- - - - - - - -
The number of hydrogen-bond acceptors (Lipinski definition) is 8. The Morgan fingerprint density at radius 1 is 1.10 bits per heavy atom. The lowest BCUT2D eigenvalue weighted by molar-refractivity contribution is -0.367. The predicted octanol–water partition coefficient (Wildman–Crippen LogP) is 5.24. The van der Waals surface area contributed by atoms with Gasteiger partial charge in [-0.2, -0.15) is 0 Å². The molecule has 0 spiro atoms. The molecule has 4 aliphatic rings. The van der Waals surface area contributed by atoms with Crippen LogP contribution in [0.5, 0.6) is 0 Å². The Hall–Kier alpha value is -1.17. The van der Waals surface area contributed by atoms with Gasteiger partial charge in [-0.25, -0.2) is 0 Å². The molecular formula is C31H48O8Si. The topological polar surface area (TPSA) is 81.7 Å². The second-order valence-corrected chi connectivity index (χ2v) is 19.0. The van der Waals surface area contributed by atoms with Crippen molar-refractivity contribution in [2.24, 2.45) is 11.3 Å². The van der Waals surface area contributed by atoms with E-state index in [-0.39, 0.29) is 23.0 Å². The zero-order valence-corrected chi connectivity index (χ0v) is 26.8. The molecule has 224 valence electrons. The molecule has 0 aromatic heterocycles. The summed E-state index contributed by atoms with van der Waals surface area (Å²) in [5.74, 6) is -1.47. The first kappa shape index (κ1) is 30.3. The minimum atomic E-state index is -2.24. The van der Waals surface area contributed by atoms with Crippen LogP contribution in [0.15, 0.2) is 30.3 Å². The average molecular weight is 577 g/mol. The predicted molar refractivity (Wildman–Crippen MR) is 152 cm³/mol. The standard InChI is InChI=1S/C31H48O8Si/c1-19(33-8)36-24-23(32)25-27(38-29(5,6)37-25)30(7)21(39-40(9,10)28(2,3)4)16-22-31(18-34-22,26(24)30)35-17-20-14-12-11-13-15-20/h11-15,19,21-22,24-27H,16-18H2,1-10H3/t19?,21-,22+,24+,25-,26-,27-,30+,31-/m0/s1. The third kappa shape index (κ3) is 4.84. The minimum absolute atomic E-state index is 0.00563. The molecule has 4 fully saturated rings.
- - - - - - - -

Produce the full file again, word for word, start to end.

The number of hydrogen-bond acceptors (Lipinski definition) is 8. The Morgan fingerprint density at radius 1 is 1.10 bits per heavy atom. The lowest BCUT2D eigenvalue weighted by molar-refractivity contribution is -0.367. The predicted octanol–water partition coefficient (Wildman–Crippen LogP) is 5.24. The van der Waals surface area contributed by atoms with Gasteiger partial charge in [-0.2, -0.15) is 0 Å². The molecule has 0 spiro atoms. The molecule has 4 aliphatic rings. The van der Waals surface area contributed by atoms with Crippen LogP contribution in [0.5, 0.6) is 0 Å². The Hall–Kier alpha value is -1.17. The van der Waals surface area contributed by atoms with Gasteiger partial charge in [-0.25, -0.2) is 0 Å². The molecular formula is C31H48O8Si. The topological polar surface area (TPSA) is 81.7 Å². The second-order valence-corrected chi connectivity index (χ2v) is 19.0. The van der Waals surface area contributed by atoms with Crippen molar-refractivity contribution in [2.24, 2.45) is 11.3 Å². The van der Waals surface area contributed by atoms with E-state index in [-0.39, 0.29) is 23.0 Å². The zero-order valence-corrected chi connectivity index (χ0v) is 26.8. The molecule has 224 valence electrons. The molecule has 0 aromatic heterocycles. The summed E-state index contributed by atoms with van der Waals surface area (Å²) in [5.74, 6) is -1.47. The first kappa shape index (κ1) is 30.3. The minimum atomic E-state index is -2.24. The van der Waals surface area contributed by atoms with Crippen LogP contribution in [0.15, 0.2) is 30.3 Å². The average molecular weight is 577 g/mol. The predicted molar refractivity (Wildman–Crippen MR) is 152 cm³/mol. The standard InChI is InChI=1S/C31H48O8Si/c1-19(33-8)36-24-23(32)25-27(38-29(5,6)37-25)30(7)21(39-40(9,10)28(2,3)4)16-22-31(18-34-22,26(24)30)35-17-20-14-12-11-13-15-20/h11-15,19,21-22,24-27H,16-18H2,1-10H3/t19?,21-,22+,24+,25-,26-,27-,30+,31-/m0/s1. The third kappa shape index (κ3) is 4.84. The minimum absolute atomic E-state index is 0.00563. The molecule has 4 fully saturated rings.